Mentoring

Learning in isolation, whether from books, observation or even training courses can be difficult. Are you interpreting things correctly. Are you reading the right material or studying the right people. Well firstly, there is no right or wrong that applies to everyone. OK, there are some obvious absolute no-no’s, but by and large it’s what works for you because we are all different and have different styles. But if you find yourself the right mentor, then you will have a sounding board who knows and understands you. Share your objectives, goals and even your fears around leadership with them and they can help you develop your skills in a balanced and tested way, avoiding excesses but also learning from mistakes and successes.

 

Practice

All of the above are great, but will be worthless unless you put what you learn into practice. Only by doing will the theory come to life in the reality of your own leadership style. Always seek feedback from you mentor, your colleagues, your boss and your team. And the best way to practice is to try things. Some will be spontaneous and driven by circumstance. Others you can plan by consciously deciding what you are going to do today to lead your team.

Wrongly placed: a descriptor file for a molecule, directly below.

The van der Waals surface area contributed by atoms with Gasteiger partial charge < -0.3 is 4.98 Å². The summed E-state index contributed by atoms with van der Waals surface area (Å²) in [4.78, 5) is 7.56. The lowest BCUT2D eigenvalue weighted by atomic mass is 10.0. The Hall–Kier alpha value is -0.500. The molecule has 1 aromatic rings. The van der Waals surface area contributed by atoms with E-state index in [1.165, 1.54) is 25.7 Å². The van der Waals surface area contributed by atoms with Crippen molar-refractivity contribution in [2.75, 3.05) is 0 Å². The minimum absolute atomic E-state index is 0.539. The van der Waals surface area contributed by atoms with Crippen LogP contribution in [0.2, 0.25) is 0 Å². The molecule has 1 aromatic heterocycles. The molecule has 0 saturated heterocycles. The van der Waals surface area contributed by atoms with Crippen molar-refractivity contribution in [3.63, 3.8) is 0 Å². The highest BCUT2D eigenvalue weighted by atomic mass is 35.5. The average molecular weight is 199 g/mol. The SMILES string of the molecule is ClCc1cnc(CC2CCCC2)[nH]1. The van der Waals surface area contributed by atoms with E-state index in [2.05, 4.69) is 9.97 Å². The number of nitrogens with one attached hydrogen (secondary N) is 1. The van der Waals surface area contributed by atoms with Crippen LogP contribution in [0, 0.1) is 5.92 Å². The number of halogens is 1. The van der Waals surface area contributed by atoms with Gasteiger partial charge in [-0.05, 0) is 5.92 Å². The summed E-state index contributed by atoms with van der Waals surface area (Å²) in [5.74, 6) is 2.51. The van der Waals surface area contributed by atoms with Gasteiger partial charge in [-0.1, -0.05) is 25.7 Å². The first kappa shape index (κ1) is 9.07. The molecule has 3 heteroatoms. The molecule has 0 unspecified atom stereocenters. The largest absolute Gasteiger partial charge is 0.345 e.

I have two or three things I either plan to do each day or that I’m looking for opportunities to do. Things like taking timeout to talk to one of the team about the work they are doing at the moment. Not a formal review or scheduled meeting but an ad-hoc, how’s it going sort of conversation. One I always keep up my sleeve is catching someone doing something right and then praising them for it or finding a way of rewarding it. Another is to always reward team members that go the extra mile. I had a young lady that worked really long hours including weekends to solve a problem. When the work was done I told how much I appreciated not only her hard work but also the sacrifice her husband had made in letting her work. I told her to take him to their favourite restaurant an put the bill on my desk. I knew should would take liberties. And I also knew that everyone would know that her work had been appreciated and rewarded. Not because I announced it, because I didn’t, but because should would tell her colleagues.

 

In summary, be there for your team. Stand by them, and do right by them and you well on the way to being the leader you want to be.

What are you going to do today to lead your project? What examples of leadership actions do you have? Leave a comment below.

One comment on “What are you going to do today to lead your project?
  1. Michel Dion says:

    Leaders are always made, even if for a billion potential reasons, some develop more or faster their leadership skills. It is surprising how much we can develop ourselves if we intentionally choose that path. However, nothing will happen if we hide being excuses such as “being born like that”.

    I would also add that modern research in neuroplasticity provide very interesting new perspectives on the brain and its ability to change.